The schedule length is driven by the set of two resource critical paths {(1,2,3,5), (1,2,4,5)}. Float is correct.

### Caveats

Resource-constrained scheduling becomes intractable as schedules become more complex. The example schedule is simple. It could be leveled manually, and the set of resource paths could be enumerated manually. Application of the process to more complex schedules requires automation.

In each of the examples above, the alternative sets of resource paths produced the same set of resource constraints, and hence, the same resource critical path. However, this will not always be the case. For any resource-leveled schedule, there may be multiple sets of resource paths that define different sets of resource critical paths. This ambiguity means that for a particular leveling of a schedule, there could be more than one possible set of resource critical paths that would determine how task scheduling is driven.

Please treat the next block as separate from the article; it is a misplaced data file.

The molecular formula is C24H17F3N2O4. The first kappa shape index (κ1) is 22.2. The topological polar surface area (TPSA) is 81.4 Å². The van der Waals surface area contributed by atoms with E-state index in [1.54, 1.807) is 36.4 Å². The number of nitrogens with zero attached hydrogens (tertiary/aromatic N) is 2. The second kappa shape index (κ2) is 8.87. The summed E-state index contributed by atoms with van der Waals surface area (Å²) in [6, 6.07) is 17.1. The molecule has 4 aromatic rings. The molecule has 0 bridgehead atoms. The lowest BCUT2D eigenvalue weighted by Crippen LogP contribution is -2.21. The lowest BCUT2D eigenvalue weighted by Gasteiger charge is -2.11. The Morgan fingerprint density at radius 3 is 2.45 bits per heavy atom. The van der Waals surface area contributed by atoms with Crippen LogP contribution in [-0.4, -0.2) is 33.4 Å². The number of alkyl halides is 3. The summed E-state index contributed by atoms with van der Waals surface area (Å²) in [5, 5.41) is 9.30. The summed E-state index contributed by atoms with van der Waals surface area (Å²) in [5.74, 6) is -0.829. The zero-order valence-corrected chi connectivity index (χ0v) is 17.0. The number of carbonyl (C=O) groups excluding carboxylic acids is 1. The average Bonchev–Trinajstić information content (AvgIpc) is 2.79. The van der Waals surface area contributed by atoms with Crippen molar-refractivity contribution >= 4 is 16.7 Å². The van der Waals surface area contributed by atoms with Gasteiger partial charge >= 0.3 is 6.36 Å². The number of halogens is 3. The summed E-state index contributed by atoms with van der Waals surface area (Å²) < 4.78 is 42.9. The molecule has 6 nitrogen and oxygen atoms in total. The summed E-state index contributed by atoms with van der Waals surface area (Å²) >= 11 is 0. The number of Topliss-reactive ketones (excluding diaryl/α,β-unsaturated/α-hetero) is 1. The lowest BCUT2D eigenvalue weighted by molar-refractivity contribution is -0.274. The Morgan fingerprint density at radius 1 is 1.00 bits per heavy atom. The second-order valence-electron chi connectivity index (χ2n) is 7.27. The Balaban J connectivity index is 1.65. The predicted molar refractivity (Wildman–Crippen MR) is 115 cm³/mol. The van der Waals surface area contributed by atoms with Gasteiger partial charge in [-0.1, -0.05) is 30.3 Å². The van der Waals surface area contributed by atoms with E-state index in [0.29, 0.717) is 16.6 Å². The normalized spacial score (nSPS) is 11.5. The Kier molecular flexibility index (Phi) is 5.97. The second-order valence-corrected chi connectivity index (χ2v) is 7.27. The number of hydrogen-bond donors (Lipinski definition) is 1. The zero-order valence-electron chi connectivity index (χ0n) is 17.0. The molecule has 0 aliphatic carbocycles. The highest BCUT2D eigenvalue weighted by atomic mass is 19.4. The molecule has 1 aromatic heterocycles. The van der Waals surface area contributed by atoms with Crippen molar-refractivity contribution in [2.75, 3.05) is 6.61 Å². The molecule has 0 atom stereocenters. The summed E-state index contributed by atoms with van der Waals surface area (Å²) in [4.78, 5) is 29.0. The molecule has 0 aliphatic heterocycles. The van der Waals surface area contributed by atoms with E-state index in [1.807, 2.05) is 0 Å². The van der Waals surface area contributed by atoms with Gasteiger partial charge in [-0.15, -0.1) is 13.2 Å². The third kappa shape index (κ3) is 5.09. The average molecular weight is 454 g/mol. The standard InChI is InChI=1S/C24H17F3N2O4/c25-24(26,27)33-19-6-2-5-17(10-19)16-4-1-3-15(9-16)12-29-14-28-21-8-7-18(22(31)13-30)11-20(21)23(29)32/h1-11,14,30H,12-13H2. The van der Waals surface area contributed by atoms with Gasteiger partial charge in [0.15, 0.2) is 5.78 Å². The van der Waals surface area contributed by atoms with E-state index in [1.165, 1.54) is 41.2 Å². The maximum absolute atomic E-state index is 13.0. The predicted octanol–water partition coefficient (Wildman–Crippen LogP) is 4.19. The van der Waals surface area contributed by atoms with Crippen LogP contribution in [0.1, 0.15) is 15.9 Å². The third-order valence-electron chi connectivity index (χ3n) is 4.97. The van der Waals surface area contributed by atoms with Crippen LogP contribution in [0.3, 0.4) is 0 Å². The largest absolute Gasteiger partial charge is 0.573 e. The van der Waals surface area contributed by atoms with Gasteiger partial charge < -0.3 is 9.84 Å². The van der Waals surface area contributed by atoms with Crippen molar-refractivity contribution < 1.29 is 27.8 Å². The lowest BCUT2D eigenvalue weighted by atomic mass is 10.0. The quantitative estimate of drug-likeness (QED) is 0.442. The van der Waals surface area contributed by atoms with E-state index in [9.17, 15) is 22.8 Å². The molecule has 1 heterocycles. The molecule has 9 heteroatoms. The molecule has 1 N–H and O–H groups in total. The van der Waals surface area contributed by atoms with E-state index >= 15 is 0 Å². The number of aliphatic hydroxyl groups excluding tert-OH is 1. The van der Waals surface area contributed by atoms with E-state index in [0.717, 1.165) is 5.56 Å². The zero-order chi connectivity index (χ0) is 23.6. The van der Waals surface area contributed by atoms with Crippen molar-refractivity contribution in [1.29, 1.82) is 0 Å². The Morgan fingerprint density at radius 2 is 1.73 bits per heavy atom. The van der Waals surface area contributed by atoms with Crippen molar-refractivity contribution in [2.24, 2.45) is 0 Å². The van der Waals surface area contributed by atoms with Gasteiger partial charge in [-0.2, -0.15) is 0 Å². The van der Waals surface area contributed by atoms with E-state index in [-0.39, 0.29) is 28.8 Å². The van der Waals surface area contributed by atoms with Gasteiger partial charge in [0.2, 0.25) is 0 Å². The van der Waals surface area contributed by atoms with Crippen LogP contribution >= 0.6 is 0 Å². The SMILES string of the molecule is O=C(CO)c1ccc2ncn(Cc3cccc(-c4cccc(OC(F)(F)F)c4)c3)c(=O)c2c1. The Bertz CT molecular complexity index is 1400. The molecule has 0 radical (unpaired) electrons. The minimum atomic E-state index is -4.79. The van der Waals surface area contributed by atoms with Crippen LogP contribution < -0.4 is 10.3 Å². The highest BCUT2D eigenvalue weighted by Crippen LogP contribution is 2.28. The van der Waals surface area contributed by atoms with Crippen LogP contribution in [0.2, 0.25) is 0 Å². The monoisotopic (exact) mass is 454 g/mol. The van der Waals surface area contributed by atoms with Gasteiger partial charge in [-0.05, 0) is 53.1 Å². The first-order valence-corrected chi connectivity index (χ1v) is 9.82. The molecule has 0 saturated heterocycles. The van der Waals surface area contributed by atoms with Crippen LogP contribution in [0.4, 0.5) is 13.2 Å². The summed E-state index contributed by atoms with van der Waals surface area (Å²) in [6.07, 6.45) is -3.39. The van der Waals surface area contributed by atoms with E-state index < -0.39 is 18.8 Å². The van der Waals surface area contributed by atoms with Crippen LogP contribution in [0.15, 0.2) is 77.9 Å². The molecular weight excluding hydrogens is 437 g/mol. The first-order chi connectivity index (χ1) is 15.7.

While logical constraints are permanent, resource constraints are ephemeral. They are subject to change during project execution depending upon varying resource capacity levels and other schedule perturbations. While critical paths can change during project execution, resource critical paths may be more susceptible to change. This needs to be investigated further.

The process described above does not take into account schedules with incomplete network logic or imposed date constraints. Further, the leveling techniques of task preemption and resource assignment adjustment are not considered. The process has not been evaluated against these more complicated scheduling techniques and issues.

### Summary

The process I’ve presented for identifying resource critical paths and eliminating phantom float should help us understand what is driving task scheduling in resource-constrained schedules.

I would be very interested in hearing about your experiences with resource-driven scheduling and about how you deal with phantom float. Please share your thoughts and insights in the comments below.